A piece of code that exploits the critical vulnerability for which Microsoft issued a patch only last week has been posted online, raising fears of an imminent MSBlast-style attack
On 10 February, Microsoft released a patch that fixes a networking flaw affecting all Windows XP, NT, 2000 and Windows Server 2003 systems. The company warned users to patch their systems because the vulnerability could be exploited by virus and worm writers. Four days after the patch was released, a piece of code was published on a French Web site that allows anyone to exploit the vulnerability, which means unpatched users can expect to be hit with another MSBlast-type worm.
Richard Starnes, director of incident response at Cable & Wireless, told ZDNet UK that the code appears to work: "We ran [the compiled code] against an unpatched XP and Windows 2000 SP3 system and it took both systems down. It does a buffer overflow and immediately sends the PC into a reboot phase that you can't get out of," he said.
According to Starnes, the published attack could easily be turned into another MSBlast or Code Red type "blended attack", which is where the worm has two distinct modules, one for spreading and the other containing a payload: "We have started seeing two-phase or two-tier worms -- worms that have two attack vectors -- one is a propagation vector and one is for launching an attack. The vast majority of worms we have seen only have a propagation payload, but with this one, you can have a propagation payload and you can have a proper payload -- being a DDoS platform."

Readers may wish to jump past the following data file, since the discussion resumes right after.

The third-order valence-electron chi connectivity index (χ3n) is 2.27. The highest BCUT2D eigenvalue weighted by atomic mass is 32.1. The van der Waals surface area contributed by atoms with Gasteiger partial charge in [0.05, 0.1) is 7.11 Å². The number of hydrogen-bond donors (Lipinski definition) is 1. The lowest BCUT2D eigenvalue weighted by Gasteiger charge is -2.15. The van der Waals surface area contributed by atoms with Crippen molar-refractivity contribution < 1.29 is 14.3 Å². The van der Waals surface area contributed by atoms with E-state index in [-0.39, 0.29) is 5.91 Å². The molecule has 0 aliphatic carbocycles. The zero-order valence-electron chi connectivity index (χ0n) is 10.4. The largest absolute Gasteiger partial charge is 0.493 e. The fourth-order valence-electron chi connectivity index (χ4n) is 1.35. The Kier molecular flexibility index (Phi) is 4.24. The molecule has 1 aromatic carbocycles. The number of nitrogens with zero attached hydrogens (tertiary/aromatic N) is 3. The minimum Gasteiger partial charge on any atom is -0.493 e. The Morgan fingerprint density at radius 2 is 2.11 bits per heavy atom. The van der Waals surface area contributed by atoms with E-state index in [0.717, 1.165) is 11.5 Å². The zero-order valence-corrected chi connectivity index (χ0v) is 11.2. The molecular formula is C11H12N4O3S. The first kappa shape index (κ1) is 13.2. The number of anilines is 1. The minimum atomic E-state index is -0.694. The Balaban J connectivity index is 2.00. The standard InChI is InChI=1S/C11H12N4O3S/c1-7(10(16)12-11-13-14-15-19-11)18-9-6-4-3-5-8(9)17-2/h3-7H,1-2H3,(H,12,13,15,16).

Jay Heiser, chief analyst at IT risk management company TruSecure, told ZDNet that the code on its own is simply a DDoS attack and can cause limited damage, but because it exploits a buffer overflow, it could be used to cause havoc: "A denial-of-service attack is the equivalent to letting the air out of a tire in a car. It is annoying to the driver and might be fun once or twice for the attacker, but it is not the same thing as allowing you to go for a joyride. The fact that the DoS attack works against the buffer overflow suggests a greater likelihood that a more sophisticated attack is possible," said Heiser.
Heiser said that if users made sure the patch is applied immediately, they would not be in any danger.
However, Starnes said that if the code is used to create an attack, it is bound to cause damage because both companies and end users are notoriously bad at patching their systems until after an exploit is released: "Take a look at Code Red -- the patch for that had been released for six months before we got a worm and look what that did. The only people that are worse at patching their systems than companies are individuals," he said.